Halloween – Left and Right
The Skeleton Dance
This song is based on a traditional spiritual hymn from the American South. “Dem Bones” (or “Dry Bones” as it is also called) was written to teach children about basic anatomy. Over the years, it’s been recorded by numerous artists, including the Delta Rhythm Boys, Fats Waller and Rosemary Clooney, all well known American artists.
We’ve been asked numerous times what “dem bones” means. Well, it is a colloquial, or informal, way of saying “those bones” (or them bones). It’s not really “correct” English, but because it is traditional song with a strong regional feel of the American southeast, we kept it as “dem.”
In addition to teaching on parts of the body, The Skeleton Dance helps teach left and right. It’s perfect for studying new parts of the body, and with the sing along version, you can add in your own.
Left and Right
One of the fun features of this song is working on left and right. This can be a tricky concept for young learners and one that can take a bit of time to learn. Many very young learners may not know left or right in their native language, so don’t be too concerned if they don’t understand. Just keep practicing and have fun!
The updated video mirrors the side that the kids need to shake their hands for it to be their left, we recommend that you do the same. If you are facing the class, you will be shaking to your right, but the kids will go to their left (just like in aerobics class ^_^)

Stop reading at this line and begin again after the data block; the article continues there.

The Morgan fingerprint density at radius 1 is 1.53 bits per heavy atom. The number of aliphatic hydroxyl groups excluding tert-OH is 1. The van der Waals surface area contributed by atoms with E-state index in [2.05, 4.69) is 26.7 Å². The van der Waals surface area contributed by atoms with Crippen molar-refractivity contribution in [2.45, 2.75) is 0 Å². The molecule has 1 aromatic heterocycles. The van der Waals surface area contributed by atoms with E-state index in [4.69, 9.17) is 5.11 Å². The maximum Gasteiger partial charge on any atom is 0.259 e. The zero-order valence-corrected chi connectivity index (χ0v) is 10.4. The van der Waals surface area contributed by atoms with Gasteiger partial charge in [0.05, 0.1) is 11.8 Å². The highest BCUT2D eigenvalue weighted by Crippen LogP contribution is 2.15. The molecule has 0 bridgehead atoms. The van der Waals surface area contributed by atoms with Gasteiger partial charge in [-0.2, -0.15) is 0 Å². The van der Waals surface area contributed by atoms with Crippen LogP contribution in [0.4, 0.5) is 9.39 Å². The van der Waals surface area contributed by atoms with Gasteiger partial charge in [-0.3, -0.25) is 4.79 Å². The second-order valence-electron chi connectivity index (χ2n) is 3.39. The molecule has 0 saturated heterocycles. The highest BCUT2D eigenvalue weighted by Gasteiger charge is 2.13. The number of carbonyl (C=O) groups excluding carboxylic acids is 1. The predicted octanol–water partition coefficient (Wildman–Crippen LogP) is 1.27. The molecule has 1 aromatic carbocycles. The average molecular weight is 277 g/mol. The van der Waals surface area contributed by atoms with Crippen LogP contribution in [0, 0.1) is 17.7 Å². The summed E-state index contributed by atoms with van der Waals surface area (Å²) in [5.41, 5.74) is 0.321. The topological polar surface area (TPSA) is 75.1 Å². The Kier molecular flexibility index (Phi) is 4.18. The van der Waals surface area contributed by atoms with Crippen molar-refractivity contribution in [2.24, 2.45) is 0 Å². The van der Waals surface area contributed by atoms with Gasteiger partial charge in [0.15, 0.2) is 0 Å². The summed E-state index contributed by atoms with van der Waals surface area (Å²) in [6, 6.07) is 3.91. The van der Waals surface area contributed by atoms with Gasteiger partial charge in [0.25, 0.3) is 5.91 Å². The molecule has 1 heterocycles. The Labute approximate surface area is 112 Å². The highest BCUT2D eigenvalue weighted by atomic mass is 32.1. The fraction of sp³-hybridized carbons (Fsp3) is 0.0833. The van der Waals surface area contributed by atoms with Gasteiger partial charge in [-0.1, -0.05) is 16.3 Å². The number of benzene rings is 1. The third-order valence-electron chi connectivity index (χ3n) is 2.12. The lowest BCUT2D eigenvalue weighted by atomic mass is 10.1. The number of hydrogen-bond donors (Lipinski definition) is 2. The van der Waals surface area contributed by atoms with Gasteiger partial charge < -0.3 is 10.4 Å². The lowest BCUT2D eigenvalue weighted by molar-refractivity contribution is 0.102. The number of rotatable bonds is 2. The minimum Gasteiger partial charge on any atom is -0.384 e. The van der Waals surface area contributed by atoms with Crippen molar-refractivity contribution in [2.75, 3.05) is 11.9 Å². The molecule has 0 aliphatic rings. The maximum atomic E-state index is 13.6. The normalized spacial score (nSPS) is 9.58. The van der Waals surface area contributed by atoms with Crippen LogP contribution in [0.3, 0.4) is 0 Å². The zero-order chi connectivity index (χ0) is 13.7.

If this is confusing, try turning around so that you face the same direction as the kids, that way their left is also your left.
This concept is best practiced consistently and in a variety of ways. Here are some more left/right teaching ideas:
- For students that know their alphabet, have them hold their hands out in front of them with only the index fingers and thumbs outstretched. The side that makes an “L” is the left.
- Put a stamp or sticker ONLY on the right hand. Students will have to give you the correct hand to receive it. Have students raise their right hand, right foot, right elbow, etc. After a few times on the right, switch to the left.
- Divide a white board in two halves, labeled Left and Right (or L and R). Using magnets or markers, give students verbal commands as to which side to put the magnet or write on.
- Make a maze in class out of chairs, desks or other furniture. Blindfold one student and have the other students guide her through the maze by giving her verbal directions, such as “turn left,” “turn right,” “go straight ahead for three steps,” etc. Older kids, 7 and up, love this activity.
Do you have other suggestions for learning left and right? Please share them in the comments below!
We hope you have a Happy Halloween!